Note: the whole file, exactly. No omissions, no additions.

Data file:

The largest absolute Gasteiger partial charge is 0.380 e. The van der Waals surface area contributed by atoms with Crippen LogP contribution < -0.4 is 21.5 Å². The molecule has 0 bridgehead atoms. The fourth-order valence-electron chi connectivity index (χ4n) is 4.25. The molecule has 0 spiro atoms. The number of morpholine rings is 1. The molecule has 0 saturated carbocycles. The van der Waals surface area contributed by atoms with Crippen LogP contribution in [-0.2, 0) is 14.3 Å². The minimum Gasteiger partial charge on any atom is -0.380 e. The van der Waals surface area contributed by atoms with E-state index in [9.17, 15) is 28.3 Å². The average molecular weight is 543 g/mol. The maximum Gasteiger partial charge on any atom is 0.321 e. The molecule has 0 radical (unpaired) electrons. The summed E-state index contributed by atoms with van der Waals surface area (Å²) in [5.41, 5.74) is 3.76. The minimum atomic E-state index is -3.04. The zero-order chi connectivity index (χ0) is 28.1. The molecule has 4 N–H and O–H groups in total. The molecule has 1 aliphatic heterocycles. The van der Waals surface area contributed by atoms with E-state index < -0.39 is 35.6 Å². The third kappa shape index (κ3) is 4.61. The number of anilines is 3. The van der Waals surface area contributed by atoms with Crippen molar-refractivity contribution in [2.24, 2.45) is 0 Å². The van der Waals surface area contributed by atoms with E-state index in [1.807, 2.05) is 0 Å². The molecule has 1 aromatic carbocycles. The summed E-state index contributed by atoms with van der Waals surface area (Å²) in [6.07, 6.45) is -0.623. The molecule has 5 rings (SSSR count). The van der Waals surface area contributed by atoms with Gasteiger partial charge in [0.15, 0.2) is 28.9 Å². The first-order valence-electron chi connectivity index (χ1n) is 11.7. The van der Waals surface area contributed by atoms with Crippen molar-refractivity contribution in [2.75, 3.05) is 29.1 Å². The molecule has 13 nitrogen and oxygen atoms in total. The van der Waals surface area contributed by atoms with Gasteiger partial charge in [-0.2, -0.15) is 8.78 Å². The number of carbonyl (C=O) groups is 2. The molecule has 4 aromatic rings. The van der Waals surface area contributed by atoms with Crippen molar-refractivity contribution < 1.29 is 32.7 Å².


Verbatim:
The largest absolute Gasteiger partial charge is 0.380 e. The van der Waals surface area contributed by atoms with Crippen LogP contribution < -0.4 is 21.5 Å². The molecule has 0 bridgehead atoms. The fourth-order valence-electron chi connectivity index (χ4n) is 4.25. The molecule has 0 spiro atoms. The number of morpholine rings is 1. The molecule has 0 saturated carbocycles. The van der Waals surface area contributed by atoms with Crippen LogP contribution in [-0.2, 0) is 14.3 Å². The minimum Gasteiger partial charge on any atom is -0.380 e. The van der Waals surface area contributed by atoms with E-state index in [9.17, 15) is 28.3 Å². The average molecular weight is 543 g/mol. The maximum Gasteiger partial charge on any atom is 0.321 e. The molecule has 0 radical (unpaired) electrons. The summed E-state index contributed by atoms with van der Waals surface area (Å²) in [5.41, 5.74) is 3.76. The minimum atomic E-state index is -3.04. The zero-order chi connectivity index (χ0) is 28.1. The molecule has 4 N–H and O–H groups in total. The molecule has 1 aliphatic heterocycles. The van der Waals surface area contributed by atoms with E-state index < -0.39 is 35.6 Å². The third kappa shape index (κ3) is 4.61. The number of anilines is 3. The van der Waals surface area contributed by atoms with Crippen molar-refractivity contribution in [2.24, 2.45) is 0 Å². The van der Waals surface area contributed by atoms with E-state index in [1.807, 2.05) is 0 Å². The molecule has 1 aromatic carbocycles. The summed E-state index contributed by atoms with van der Waals surface area (Å²) in [6.07, 6.45) is -0.623. The molecule has 5 rings (SSSR count). The van der Waals surface area contributed by atoms with Gasteiger partial charge in [0.15, 0.2) is 28.9 Å². The first-order valence-electron chi connectivity index (χ1n) is 11.7. The van der Waals surface area contributed by atoms with Crippen molar-refractivity contribution in [2.75, 3.05) is 29.1 Å². The molecule has 13 nitrogen and oxygen atoms in total. The van der Waals surface area contributed by atoms with Gasteiger partial charge in [-0.2, -0.15) is 8.78 Å². The number of carbonyl (C=O) groups is 2. The molecule has 4 aromatic rings. The van der Waals surface area contributed by atoms with Crippen molar-refractivity contribution < 1.29 is 32.7 Å².